The Secret To Jesus’ Prayer
Not My Will
In the Garden of Gethsemane, Jesus was in anguish as He asks the father if there was another way, besides the cross, for the redemption of humanity; then He prays, “Not my will but yours be done.”
I was thinking about the phrase “not my will, but yours be done.” That feels very difficult to pray with any sincerity. Jesus was facing death and separation from God’s presence and was able to find the strength for this prayer. What can bring someone to the place of being able to say, “not my will, but yours be done?” To give up control. What can make a person in the face of
or death of a family member (especially prematurely) say not my will, but yours be done.
Who Are You?
The answer, at least what I came up with, seems to be a correct/accurate sense of identity. Who am I? Who are you? Most of us would have a hard time answering that. Maybe we would say, I’m a Father, Mother, Lawyer, Accountant. I’m a student, humanitarian, social media influencer. Others may say I’m nothing, awful, no good, a sinner.
As our first thought, most of us wouldn’t say I am a very precious, beloved child of God.
We’ve heard we are loved, but we don’t believe that we are loved — loved in our worst state — beyond anything we can imagine. We don’t believe we are His precious child. Therefore, we always doubt that His intention for us is good. Or, we misunderstand what it means for God to have good intentions for us — thinking that good implies no pain and the American dream.
So, when the bad comes, we don’t know what to make of it. We think we’ve done something wrong, or God is not good, but either way, the feeling is: God doesn’t love me.
Maybe the Bible can help us?
There are many, many Bible verses about God’s love for us. (Here are a few to get you started) If you have been a Christian for any length of time, they will sound familiar to you. However, it just doesn’t seem to matter. We are stuck in the misconception that either A) I have to earn God’s love or B) “blessing” = God’s love. Therefore the converse must be true; hardship/pain = God doesn’t love/I’ve done something wrong/I’m being punished.
So even though we may know what God’s word says, we still believe the lie. The lie is all we know; it’s been spoken over us many times. And we reinforce it in our hearts and thoughts by repeating it back to ourselves. We’ve knit it into who we are and cannot break loose.
In his commentary on the Gospel of John, William Barclay wrote, “And as Paul had it: ‘He who did not spare his own Son, but gave him up for us all, will he not also give us all things with him?’ (Romas 8:32). No man can look at the cross and doubt the love of God, and when we are sure of the love of God, it is easy to say, ‘Thy will be done.’”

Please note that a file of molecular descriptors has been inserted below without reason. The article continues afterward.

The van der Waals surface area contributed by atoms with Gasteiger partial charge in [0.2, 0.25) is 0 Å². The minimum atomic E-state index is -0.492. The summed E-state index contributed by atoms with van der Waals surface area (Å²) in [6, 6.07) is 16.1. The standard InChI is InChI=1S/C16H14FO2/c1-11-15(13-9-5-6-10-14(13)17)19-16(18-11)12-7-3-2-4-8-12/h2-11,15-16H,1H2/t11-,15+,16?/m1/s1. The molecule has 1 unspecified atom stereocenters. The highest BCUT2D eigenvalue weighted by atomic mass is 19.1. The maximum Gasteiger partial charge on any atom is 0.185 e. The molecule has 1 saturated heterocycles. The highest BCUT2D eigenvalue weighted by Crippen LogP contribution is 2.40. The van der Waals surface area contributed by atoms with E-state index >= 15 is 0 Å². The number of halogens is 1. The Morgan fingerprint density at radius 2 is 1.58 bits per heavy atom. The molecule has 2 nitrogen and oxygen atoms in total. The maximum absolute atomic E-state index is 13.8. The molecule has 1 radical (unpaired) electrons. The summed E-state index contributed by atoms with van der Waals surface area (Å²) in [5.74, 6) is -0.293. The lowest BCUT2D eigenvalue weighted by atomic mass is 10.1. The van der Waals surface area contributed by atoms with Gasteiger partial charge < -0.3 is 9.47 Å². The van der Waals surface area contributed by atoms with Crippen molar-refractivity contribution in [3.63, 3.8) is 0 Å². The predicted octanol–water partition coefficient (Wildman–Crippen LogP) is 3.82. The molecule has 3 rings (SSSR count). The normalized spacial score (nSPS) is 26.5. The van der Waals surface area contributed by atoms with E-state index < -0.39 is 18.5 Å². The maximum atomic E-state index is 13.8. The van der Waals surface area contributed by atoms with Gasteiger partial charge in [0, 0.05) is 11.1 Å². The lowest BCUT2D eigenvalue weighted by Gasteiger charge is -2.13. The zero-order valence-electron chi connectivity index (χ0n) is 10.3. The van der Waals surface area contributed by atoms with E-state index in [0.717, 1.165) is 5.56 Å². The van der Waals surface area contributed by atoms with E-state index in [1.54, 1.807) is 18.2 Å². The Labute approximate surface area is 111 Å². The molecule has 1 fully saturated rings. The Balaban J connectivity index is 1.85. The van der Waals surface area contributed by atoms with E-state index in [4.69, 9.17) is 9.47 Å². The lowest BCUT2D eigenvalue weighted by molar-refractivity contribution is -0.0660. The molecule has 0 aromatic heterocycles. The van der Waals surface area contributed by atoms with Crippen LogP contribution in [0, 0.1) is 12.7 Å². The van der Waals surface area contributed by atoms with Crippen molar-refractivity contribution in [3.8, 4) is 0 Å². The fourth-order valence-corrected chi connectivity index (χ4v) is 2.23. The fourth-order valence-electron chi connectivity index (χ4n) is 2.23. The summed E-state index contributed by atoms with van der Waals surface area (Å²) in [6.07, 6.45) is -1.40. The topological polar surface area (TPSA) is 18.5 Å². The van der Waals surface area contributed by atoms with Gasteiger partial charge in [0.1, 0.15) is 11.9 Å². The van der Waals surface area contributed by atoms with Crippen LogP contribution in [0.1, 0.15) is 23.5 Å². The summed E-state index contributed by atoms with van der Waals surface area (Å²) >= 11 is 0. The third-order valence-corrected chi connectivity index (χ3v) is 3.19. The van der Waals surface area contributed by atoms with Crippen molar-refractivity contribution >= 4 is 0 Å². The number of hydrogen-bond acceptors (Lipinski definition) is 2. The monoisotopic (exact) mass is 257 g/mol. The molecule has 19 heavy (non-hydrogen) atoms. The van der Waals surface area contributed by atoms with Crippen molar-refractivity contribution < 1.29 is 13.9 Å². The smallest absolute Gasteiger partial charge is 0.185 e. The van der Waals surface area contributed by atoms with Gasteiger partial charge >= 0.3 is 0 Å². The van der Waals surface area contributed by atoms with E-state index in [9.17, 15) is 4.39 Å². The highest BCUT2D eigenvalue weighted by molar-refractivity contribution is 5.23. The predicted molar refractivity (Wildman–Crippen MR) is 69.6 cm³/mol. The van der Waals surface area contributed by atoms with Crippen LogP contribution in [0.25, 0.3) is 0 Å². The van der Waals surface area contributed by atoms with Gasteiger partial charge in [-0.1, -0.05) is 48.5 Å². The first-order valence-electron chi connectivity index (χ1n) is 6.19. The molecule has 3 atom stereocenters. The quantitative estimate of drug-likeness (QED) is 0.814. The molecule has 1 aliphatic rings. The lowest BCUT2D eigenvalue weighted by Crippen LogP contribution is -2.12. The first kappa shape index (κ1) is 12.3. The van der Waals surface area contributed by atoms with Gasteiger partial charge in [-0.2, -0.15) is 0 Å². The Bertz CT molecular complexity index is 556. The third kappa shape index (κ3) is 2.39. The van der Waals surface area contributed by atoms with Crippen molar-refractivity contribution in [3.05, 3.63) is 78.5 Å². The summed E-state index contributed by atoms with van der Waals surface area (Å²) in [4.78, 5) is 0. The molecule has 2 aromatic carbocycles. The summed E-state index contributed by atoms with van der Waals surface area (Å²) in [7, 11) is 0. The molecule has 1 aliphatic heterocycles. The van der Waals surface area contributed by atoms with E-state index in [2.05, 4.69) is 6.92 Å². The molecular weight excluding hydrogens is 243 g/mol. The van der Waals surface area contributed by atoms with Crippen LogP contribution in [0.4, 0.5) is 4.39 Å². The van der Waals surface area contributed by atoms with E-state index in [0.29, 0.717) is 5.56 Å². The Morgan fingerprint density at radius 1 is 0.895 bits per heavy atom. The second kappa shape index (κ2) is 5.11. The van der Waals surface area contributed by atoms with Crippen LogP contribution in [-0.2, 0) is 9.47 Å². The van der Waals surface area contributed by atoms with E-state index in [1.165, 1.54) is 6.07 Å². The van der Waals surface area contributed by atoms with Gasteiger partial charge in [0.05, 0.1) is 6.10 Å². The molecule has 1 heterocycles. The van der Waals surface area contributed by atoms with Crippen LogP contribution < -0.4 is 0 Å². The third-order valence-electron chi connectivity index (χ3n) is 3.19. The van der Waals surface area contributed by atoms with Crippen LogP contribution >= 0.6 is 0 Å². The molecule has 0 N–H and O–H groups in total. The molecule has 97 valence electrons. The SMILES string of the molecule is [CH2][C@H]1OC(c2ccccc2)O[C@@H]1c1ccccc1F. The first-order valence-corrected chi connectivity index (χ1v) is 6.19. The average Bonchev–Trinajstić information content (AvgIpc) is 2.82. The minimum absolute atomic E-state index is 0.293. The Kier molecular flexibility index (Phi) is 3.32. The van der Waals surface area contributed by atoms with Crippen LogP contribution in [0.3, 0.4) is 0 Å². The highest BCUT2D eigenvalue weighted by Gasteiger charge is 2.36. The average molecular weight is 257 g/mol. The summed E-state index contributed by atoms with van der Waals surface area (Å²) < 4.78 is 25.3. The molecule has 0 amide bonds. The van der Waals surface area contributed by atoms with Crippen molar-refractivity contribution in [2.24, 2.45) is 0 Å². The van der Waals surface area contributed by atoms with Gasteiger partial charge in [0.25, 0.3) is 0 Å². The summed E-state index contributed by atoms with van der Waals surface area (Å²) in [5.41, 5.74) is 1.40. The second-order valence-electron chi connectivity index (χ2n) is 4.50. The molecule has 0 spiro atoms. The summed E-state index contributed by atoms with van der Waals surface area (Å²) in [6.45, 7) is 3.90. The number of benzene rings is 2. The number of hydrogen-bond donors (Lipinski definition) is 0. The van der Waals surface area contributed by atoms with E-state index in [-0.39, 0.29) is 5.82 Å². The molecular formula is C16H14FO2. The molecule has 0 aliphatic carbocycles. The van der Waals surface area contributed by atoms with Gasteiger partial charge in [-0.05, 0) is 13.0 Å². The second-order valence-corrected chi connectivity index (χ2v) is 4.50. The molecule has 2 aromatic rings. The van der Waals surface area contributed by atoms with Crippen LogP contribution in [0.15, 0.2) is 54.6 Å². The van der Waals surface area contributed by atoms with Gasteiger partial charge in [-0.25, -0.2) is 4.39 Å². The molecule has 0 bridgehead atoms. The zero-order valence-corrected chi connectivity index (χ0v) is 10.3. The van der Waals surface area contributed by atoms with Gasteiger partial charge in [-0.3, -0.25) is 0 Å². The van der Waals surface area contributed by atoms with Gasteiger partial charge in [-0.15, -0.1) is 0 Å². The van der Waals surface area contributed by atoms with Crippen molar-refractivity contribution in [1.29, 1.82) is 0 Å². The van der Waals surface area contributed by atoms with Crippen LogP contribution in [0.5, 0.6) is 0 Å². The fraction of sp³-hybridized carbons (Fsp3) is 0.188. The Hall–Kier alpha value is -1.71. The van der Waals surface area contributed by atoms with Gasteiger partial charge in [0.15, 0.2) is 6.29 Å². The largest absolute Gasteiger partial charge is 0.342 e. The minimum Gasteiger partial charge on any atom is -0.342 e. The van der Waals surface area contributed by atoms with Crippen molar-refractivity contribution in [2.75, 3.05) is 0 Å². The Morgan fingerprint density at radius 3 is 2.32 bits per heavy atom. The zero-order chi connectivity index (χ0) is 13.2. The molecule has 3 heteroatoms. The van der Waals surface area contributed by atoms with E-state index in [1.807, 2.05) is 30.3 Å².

Maybe this is where breakdown occures — at least, so often, it is for me. We look at the cross but still doubt God’s complete love. Thus, we cannot say, “Thy will be done,” because when the worst comes, we doubt God loves us.
I’m realizing more and more the way a performance-based society has infiltrated our thinking of God and, specifically, God’s love for us. We see our primary objective with God as avoiding sin. But God says our primary objective is to let God love us — and to abide in that love. That’s so important I’m going to repeat it: our primary objective is to let God love us — and to abide in that love. Every other attempt at righteousness/holiness/good behavior is just us gritting our teeth trying to make something happen.
Eugene Peterson said it this way, “In the Christian life, the primary task isn’t to avoid sin, which is impossible, but to recognize it.”
We are trying to attain something we already possess (unconditional love & acceptance), in a way we were never meant to achieve it (by doing the right thing).
I disagree with Barclay when he said “thy will be done” is easy, although I understand His point. Jesus didn’t think it was easy in the garden. I’ve never found it to be easy either. However, when you know that you are 100% loved by God — and nothing can ever change that — then you can trust in Him. You can trust in His goodness, even when what may be in front of you doesn’t seem good. You can trust that God can get you where you want to be (and where He wants you to be). And then, you can find the strength and courage to say, “not my will by yours be done.”
And we know that God causes everything to work together for the good of those who love God and are called according to his purpose for them. — Romans 8:28
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